Tomorrow, Monday 3/2/2020 is a big day for Hope for Healing.  It is the launch of the Mobile Outreach Unit.  We are so fortunate to be able to partner with Live4Lali and Inspiration Outreach Foundation to bring harm reduction services to McHenry, Lake, DuPage, and Northern Cook counties.  This is the largest and most impactful program Hope for Healing has participated in to date.  The unit will provide toiletries, non-perishable food items, beverages, clothing, and other basic essentials.  It will provide services including substance use treatment and recovery support, services, navigation, and referrals.  It will distribute products to prevent death and disease including Naloxone (the overdose reversal drug), drug checking including fentanyl test strips, and safe supplies for all modes of consumption.  The unit will also distribute safe sex supplies and pill disposal kits.  Means for safe and responsible disposal of supplies and used equipment will also be provided.  But most importantly, the Mobile Outreach Unit will provide compassion and understanding to those who are struggling, stigmatized, alienated, and isolated.

Harm reduction has been a controversial topic in public health over the last decade.  Its methods have been considered by some to be the enabling of morally dubious behavior and has been found objectionable by some who adhere to more traditional abstinence-only forms of recovery.  At the same time, studies on needle exchange and other forms of harm reduction show beyond any reasonable doubt that these services have a significant positive impact on the outcomes of those who receive them.  I can sit here and tell you about the facts and data and how CDC studies have shown that those who participate in needle exchange programs are 3.5 times more likely to stop IV drug use, but today I’d rather talk about the human reason to why we are doing this.  

Those who practice harm reduction have a mantra “meet people where they’re at”.  But what does that really mean?  We have a unit that is going to go around and meet people where they’re at geographically, we have a unit that will serve everyone no matter if they’re using actively, seeking help, trying to reduce their habit, or people who are doing their best in an abstinence-only program.  But truly meeting someone where they’re at goes so much deeper than that.  

To truly meet someone where they’re at, you have to look inward.  You have to be able to look at someone suffering from Substance Use Disorder and acknowledge “this could’ve been me”.  You could’ve had a different group of friends, had an unexpected trauma, a sports injury, or just taken one risk that you shouldn’t have and you might’ve ended up addicted.  We all take risks and experiment in our youth, and we’re all addicted to something, even if it’s not always a substance.  Unfortunately, this is a concept that comes naturally to me.  Having seen my own twin brother Matt lose control and eventually die from this disease I know this all too well.  I know that if a few minor things had gone differently there’s a decent chance I wouldn’t be sitting here at this computer breathing air into my lungs.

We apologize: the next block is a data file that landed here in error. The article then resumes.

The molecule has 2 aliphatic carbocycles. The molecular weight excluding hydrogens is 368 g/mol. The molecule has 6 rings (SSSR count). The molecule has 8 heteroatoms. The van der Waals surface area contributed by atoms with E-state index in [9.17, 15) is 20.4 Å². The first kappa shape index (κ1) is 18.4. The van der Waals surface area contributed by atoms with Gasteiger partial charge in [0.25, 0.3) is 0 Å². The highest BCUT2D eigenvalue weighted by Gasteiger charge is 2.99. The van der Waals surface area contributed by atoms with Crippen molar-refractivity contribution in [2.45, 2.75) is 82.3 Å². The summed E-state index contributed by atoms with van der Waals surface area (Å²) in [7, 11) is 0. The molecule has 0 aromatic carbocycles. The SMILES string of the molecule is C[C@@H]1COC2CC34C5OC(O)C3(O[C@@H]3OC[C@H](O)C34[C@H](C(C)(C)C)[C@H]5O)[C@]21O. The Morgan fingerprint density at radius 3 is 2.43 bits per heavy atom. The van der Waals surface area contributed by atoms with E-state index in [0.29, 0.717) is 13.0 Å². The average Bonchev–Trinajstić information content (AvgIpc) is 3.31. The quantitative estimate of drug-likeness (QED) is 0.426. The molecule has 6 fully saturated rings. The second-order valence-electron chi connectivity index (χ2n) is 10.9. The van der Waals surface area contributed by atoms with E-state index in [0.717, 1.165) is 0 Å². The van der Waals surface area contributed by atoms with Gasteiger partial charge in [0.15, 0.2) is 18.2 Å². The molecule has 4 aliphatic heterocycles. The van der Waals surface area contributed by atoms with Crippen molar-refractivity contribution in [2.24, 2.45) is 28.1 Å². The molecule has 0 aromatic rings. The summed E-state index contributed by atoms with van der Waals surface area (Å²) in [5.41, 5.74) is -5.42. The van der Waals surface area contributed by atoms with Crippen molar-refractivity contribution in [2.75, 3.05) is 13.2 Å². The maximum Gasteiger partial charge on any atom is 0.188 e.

Once you are able to put yourself into their shoes it becomes clear that although this affliction may have started with a poor choice, their behavior is no longer a choice but a necessity.  In America people who require a gastric bypass or insulin because of conditions potentially caused by their eating habits receive that treatment to reduce the harms of their behavior and we don’t bat an eye.  We might think they should try to start eating healthier, but we don’t withhold treatment because of it!  The same compassion should be extended toward those with Substance Use Disorder.  

Addiction is a chronic relapsing brain disease. We see recovery as a journey.  Along that journey there are going to be relapses and struggles.  When these things happen we have services like detox, rehab, recovery homes and halfway houses.  But, some people are going to get burnt out, others are not going to have access to these services in the first place because of money or insurance.  In this long journey of relapse and recovery many people become isolated and estranged from their families and support systems.  Being there with clean supplies and a hug is a way of telling people who use drugs “I care that you’re alive”.  For some, that can be just the motivation they need to get back to treatment.  I’ll leave you with this statistic, according to the CDC, people who participate in needle exchange programs are 5 times more likely to go to treatment.  

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